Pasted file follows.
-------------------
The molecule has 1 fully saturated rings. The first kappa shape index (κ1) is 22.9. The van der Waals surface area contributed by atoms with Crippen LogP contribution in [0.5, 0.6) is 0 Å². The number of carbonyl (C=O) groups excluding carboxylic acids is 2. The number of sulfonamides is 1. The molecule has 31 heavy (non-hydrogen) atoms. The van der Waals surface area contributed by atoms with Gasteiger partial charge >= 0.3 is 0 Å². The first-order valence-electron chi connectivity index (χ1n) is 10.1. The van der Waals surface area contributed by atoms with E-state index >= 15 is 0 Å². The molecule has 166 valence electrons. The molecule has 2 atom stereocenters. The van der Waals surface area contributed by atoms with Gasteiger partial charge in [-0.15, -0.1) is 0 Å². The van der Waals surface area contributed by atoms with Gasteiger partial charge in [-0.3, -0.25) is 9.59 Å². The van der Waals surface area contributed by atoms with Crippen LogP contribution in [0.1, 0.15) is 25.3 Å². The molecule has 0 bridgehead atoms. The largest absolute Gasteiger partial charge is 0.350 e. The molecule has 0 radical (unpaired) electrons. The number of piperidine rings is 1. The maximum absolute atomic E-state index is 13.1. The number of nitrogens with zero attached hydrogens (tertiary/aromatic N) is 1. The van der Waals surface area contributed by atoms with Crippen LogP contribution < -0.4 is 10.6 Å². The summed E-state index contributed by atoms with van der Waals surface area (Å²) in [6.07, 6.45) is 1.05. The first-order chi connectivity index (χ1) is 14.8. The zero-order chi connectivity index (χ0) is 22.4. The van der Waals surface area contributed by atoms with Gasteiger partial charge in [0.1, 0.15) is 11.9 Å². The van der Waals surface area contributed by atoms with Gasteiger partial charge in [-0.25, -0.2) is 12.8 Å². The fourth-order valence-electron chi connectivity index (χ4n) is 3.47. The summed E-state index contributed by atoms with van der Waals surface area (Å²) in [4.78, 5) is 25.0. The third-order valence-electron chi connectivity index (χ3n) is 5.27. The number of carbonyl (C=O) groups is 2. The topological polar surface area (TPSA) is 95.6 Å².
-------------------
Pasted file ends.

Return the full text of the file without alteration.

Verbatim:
The molecule has 1 fully saturated rings. The first kappa shape index (κ1) is 22.9. The van der Waals surface area contributed by atoms with Crippen LogP contribution in [0.5, 0.6) is 0 Å². The number of carbonyl (C=O) groups excluding carboxylic acids is 2. The number of sulfonamides is 1. The molecule has 31 heavy (non-hydrogen) atoms. The van der Waals surface area contributed by atoms with Gasteiger partial charge >= 0.3 is 0 Å². The first-order valence-electron chi connectivity index (χ1n) is 10.1. The van der Waals surface area contributed by atoms with E-state index >= 15 is 0 Å². The molecule has 166 valence electrons. The molecule has 2 atom stereocenters. The van der Waals surface area contributed by atoms with Gasteiger partial charge in [-0.15, -0.1) is 0 Å². The van der Waals surface area contributed by atoms with Gasteiger partial charge in [-0.3, -0.25) is 9.59 Å². The van der Waals surface area contributed by atoms with Crippen LogP contribution in [0.1, 0.15) is 25.3 Å². The molecule has 0 bridgehead atoms. The largest absolute Gasteiger partial charge is 0.350 e. The molecule has 0 radical (unpaired) electrons. The number of piperidine rings is 1. The maximum absolute atomic E-state index is 13.1. The number of nitrogens with zero attached hydrogens (tertiary/aromatic N) is 1. The van der Waals surface area contributed by atoms with Crippen LogP contribution < -0.4 is 10.6 Å². The summed E-state index contributed by atoms with van der Waals surface area (Å²) in [6.07, 6.45) is 1.05. The first-order chi connectivity index (χ1) is 14.8. The zero-order chi connectivity index (χ0) is 22.4. The van der Waals surface area contributed by atoms with Gasteiger partial charge in [0.1, 0.15) is 11.9 Å². The van der Waals surface area contributed by atoms with Gasteiger partial charge in [-0.25, -0.2) is 12.8 Å². The fourth-order valence-electron chi connectivity index (χ4n) is 3.47. The summed E-state index contributed by atoms with van der Waals surface area (Å²) in [4.78, 5) is 25.0. The third-order valence-electron chi connectivity index (χ3n) is 5.27. The number of carbonyl (C=O) groups is 2. The topological polar surface area (TPSA) is 95.6 Å².